Week One: Memoir vs. Monologue: How Dramatic Writing Makes the Leap from Page to Stage
All kinds of expressive writing, from diary/journal writing to memoir to poetry, foster healing and personal growth. Writing for the stage offers a uniquely imaginative process for healing and transformation as well. We’ll explore how writing for the stage differs from writing a memoir or personal essay. You’ll learn tools for adapting personal story for dramatic writing as a theatrical experience that engages an audience. Elements of dramatic structure will be introduced.
Week Two: The Art of Crafting Set-Up
We’ll explore taking a short piece of memoir and shaping it theatrically, focusing on developing an effective dramatic set-up. Crafting an effective monologue set up involves imagination and immediacy, a distinctive voice, cohesive narrative structure, meaningful theme, and cohesive plot. We’ll explore personal themes of life choices, mistakes, roads taken and not taken, encountering internal and external obstacles, new beginnings, thresholds, rites of passage as the source for crafting dramatic monologues.
Week Three: Conflict – Experiencing Obstacles, Crafting Resilience
Conflict is a universal experience, a fact of life, and a necessary element of dramatic writing. How we meet it, how we shape it, how we share it is the stuff of wise living and great storytelling. We’ll experiment and explore conflict as a personal encounter and literary device and as a necessary stage of any journey toward wholeness. This session will explore how to artistically construct compelling narratives from personal conflicts, shaping the experience of resilience to involve and inspire an audience.
Week Four: Showing Versus Telling – Voice as a Vehicle for Dramatic Action
The memoir writer uses written description and authorial narration to illustrate setting, character, internal thoughts, external actions, feelings, motivations, needs, conflicts and consequences. The dramatic writer of monologue must craft, from the voice of a single character/speaker, compelling speech and gesture to show, rather than tell a story. We’ll explore how monologue presents a speaker’s needs, motivation and conflict in a way that involves the audience by establishing a “willing suspension of disbelief.”
Week Five: Creative Tools for Revising & Fine-Tuning
Focus on how the process of revision moves from page to stage - and stage back to page; additional thematic writing prompts for use with writing already generated in class; discussing strategies for going deeper; dealing with creative blocks and putting it all together – theme, arc, voice, stagecraft.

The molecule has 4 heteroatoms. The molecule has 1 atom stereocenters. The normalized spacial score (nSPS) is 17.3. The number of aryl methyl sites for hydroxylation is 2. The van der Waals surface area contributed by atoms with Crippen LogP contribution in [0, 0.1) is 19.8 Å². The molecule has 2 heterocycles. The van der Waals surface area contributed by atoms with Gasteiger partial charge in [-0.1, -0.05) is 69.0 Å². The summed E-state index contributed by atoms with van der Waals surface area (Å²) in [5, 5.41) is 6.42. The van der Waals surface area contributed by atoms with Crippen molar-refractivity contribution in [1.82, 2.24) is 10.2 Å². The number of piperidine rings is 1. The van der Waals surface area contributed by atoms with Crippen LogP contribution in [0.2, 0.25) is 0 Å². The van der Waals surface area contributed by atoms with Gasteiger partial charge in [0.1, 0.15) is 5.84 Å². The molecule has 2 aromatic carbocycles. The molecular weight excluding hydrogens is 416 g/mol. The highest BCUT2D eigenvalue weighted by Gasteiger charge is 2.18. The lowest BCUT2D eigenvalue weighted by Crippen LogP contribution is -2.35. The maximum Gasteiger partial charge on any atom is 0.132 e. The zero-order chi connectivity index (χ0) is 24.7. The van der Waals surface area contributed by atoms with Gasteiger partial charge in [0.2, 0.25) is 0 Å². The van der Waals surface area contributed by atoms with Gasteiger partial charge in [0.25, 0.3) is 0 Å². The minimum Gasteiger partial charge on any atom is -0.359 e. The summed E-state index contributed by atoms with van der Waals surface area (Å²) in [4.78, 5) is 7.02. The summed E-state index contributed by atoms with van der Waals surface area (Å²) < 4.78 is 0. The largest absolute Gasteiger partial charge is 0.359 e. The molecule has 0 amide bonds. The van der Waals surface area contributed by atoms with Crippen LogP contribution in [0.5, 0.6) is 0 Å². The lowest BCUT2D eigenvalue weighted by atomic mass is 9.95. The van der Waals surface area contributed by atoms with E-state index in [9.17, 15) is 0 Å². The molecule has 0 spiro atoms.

Week Six: The Art of Collaboration – Presenting Your Monologue
Whether or not you plan on personally performing your dramatic monologue or putting it in the hands of an actor, your writing will take on additional dimension in the journey toward sharing it with an audience. We’ll explore aspects of collaborating with a director, an actor, a designer, producer or publisher in the process of reaching an audience as well as resources for finding potential collaborators.
This class is ideal for people who do word arts–writing, storytelling, spoken word, theater, and other forms of TLA–and are ready to put themselves out there more in the world and in their work. Because of the innovate exercises and engaging discussions, this class would be very appropriate for both new and seasoned word artists who want to learn more, and find greater community together.
This is an online class. Each workshop will present engaging content designed to spark personal reflection, discussion, and dynamic writing prompts. Additionally, because developing voice is an essential element of this class, there will be a group phone conference offered once weekly so participants can read and listen to monologue drafts being read aloud. Students should expect to spend 3 -5 hours or so on suggested readings, reflecting and sharing on a probing question, engaging in creative writing prompts, sharing writing in a phone conference and responding to peers’ work. We’ll create a safe and supportive environment, offering respectful support that inspires the development of every writer’s voice.
Kelly is a poet, playwright and expressive arts workshop facilitator who loves leading new and experienced writers through dynamic writing exercises and meaningful sharing that leave you feeling engaged, intrigued and surprised by the depth of your experience. Kelly’s award winning plays have been produced around the US and Canada, and are published by Brooklyn, Heuer,Youth Plays, and Smith & Kraus Audition Anthologies. She’s also author of a non-fiction book, Before You Forget – The Wisdom of Writing Diaries for Your Children. Kelly’s poems are published in many literary magazines, and her award-winning poetry chapbook, “All These Cures,” was published by Lit House Press in 2014. Kelly has been a leader of new play development in the Boston area for over a decade, and she founded and produces the Our Voices Festival of Women Playwrights at Wellesley College, now in its 10th year. She’s a certified psychodramatist and a playback theatre artist. Kelly is honored to serve on the board of The International Women’s Writing Guild and the TLA Council, and she facilitates Let’s Talk TLA, a bi-monthly teleconference where she interviews a notable TLA practitioner. Her website is KellyDuMar.com
"The Transformative Language Arts Network" is a 501(c)3 non-profit organization. P.O. Box 779 Eureka Springs, AR 72632 USA